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    The U.K. Office of Financial Sanctions Implementation recently issued a "prior obligations" general license authorizing U.K. persons to receive funds or economic resources owed to them by any person targeted by U.K. asset freeze sanctions, and it is novel for its scope but by no means a panacea, say Jane Shvets and Konstantin Bureiko at Debevoise.

  • Recent Cases Mark Maturation Of CAT Class Cert. Approach

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    The Competition Appeal Tribunal's recent refusal to grant collective proceedings applications against Visa and MasterCard in the Commercial and Interregional Card Claims case shows that the tribunal takes its role as a gatekeeper seriously, and that it will likely continue to be difficult for defendants to defeat certification first time around, say lawyers at Linklaters.

  • Why The UK Needs Tougher Fraud Enforcement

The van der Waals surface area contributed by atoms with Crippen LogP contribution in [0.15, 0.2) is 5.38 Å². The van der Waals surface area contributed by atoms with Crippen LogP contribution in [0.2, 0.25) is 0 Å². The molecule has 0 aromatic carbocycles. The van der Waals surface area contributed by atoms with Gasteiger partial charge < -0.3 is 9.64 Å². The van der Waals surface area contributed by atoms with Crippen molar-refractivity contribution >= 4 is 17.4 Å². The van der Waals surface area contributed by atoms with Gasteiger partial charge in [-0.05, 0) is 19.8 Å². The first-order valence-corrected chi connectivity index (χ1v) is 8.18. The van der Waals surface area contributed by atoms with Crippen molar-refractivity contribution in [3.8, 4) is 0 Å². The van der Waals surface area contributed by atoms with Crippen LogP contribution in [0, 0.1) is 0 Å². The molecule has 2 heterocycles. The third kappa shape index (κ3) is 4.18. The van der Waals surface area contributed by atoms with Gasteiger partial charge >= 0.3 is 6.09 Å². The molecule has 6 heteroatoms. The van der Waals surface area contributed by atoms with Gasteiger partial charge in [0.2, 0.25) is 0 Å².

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    The Crown Court's recent conviction of Anthony Constantinou for running a Ponzi scheme is a rare success for prosecutors, highlighting the legal system's painfully slow course when it comes to complex fraud, and the need for significant funds and resources in the fight against financial crime, says James Clark at Quillon Law.

  • What New FCA Management Will Mean For Enforcement

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    Therese Chambers’ first speech since becoming the U.K. Financial Conduct Authority’s joint executive director provided insightful observations about the expected behaviors of firms and their legal advisers during investigations, indicating the advent of a proactive, prosecution-minded enforcement agency trying to do the right thing, says Richard Burger at WilmerHale.

  • Global M&A Outlook: Slow But Moving Along

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    Global merger and acquisition markets had a tough start to the year, with inflation, rising interest rates and the Ukraine conflict knocking sentiment, but in the macroeconomic, deal makers have continued to unearth pockets of activity to keep deal volumes ticking over, say lawyers at White & Case.